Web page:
Side by side in their formal dress uniforms, the commanders of the Swiss Guard and the Vatican police led their men and Vatican firefighters through St Peter’s Square and across the threshold of the jubilee’s Holy Door.
Swiss Guard Colonel Christoph Graf and police chief Domenico Giani took turns carrying the Year of Mercy cross as they approached the basilica on 8 September, and both spoke briefly during a prayer service attended by almost all of their men. Obviously, some Swiss Guards, police officers and firefighters remained on duty at their posts, protecting Pope Francis, guarding Vatican entrances and standing ready for any emergency.
“In our daily lives, at home with our families and, especially when on duty,” Graf told the men, “we have the opportunity to translate mercy into action through love of neighbour and a willingness to help.”
Giani told them the joint celebration underscored the “strong bonds” between the forces, who have “the task and mission of guaranteeing the protection of the pope as well as security and public order on this little speck of land” known as Vatican City.
Cardinal Pietro Parolin, Vatican secretary of state, presided over a prayer service for the men in St Peter’s Basilica, a place millions of pilgrims visit each year to pray, a place tourists visit to admire art and architecture, and a place the men usually enter for work.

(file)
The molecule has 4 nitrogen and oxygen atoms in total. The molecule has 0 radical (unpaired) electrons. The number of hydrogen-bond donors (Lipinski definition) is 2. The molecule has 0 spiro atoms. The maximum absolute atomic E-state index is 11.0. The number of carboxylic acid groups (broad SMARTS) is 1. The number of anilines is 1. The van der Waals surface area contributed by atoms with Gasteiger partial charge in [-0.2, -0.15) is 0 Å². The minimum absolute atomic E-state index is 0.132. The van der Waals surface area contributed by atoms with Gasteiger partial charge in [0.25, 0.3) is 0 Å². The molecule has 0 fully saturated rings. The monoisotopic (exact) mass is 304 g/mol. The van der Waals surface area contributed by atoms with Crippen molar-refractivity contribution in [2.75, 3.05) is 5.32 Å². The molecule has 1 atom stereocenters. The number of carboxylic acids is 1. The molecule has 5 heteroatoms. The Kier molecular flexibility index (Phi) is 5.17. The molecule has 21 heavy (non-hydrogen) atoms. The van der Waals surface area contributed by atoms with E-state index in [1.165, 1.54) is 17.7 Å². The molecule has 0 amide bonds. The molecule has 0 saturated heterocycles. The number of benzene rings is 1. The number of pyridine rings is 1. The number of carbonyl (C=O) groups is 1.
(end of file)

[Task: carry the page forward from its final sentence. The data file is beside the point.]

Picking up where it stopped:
With “loyalty, dedication, professionalism and a spirit of sacrifice”, the men make it possible for pilgrims to pray in peace and tourists to enjoy the beauty of things created to praise God, he said. The work is not easy, “especially at a time that requires maximum vigilance”.
Making a pilgrimage through the Holy Door together, the cardinal told them, is “a profoundly ecclesial, communal gesture”, not only uniting the men who make up the corps today, but joining them “to all those who throughout the centuries” have sought forgiveness and mercy through the act of pilgrimage.